Sir Gregory P. Winter
The Nobel Prize in Chemistry 2018
Born: 14 April 1951, Leicester, United Kingdom
Affiliation at the time of the award: MRC Laboratory of Molecular Biology, Cambridge, United Kingdom
Prize motivation: "for the phage display of peptides and antibodies."
Prize share: 1/4
Gregory Winter was born in Leicester in Great Britain but grew up in Ghana, where his father was a professor of French. He studied at the University of Cambridge and earned his PhD in 1977 at the MRC Laboratory of Molecular Biology, where he has continued his work. He has also formed companies focusing on the development of antibodies for use in pharmaceuticals.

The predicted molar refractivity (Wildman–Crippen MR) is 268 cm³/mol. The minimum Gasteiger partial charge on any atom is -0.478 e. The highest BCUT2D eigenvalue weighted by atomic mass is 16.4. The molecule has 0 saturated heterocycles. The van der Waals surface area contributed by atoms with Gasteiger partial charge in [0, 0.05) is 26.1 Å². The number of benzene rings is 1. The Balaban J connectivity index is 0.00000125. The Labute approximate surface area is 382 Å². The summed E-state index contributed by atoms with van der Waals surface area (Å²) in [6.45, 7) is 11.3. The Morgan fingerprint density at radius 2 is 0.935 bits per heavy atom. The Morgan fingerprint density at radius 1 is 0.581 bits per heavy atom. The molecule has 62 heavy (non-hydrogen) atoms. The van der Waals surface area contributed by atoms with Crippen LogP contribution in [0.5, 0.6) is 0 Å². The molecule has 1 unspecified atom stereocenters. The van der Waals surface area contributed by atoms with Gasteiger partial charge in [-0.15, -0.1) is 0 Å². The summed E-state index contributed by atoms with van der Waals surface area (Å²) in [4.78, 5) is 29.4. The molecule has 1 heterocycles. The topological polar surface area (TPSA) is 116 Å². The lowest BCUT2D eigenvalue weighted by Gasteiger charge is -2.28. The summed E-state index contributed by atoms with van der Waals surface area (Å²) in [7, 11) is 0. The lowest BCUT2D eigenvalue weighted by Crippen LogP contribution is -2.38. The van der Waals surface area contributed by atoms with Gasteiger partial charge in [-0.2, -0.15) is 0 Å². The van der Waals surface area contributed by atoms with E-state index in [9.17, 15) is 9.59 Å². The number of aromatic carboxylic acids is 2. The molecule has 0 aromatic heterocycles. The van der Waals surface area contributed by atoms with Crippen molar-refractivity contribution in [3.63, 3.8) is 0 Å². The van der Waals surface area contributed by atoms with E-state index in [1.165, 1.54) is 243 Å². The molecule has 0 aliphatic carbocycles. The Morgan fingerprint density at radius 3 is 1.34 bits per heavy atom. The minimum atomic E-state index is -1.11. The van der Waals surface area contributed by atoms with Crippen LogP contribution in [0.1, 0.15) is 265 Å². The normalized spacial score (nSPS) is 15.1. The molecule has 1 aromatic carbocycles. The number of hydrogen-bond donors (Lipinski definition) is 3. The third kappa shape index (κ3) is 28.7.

Evolution – the adaption of species to different environments – has created an enormous diversity of life. Gregory Winter has used the same principles – genetic change and selection – for the directed evolution of antibodies. Specifically, he used "phage display", a method where a bacteriophage – a virus that infects bacteria with its genes – is used to evolve new proteins. Since 2002 this has led to new pharmaceuticals, such as medications to counteract autoimmune diseases like rheumatoid arthritis.
Their work and discoveries range from cancer therapy and laser physics to developing proteins that can solve humankind’s chemical problems. The work of the 2018 Nobel Laureates also included combating war crimes, as well as integrating innovation and climate with economic growth. Find out more.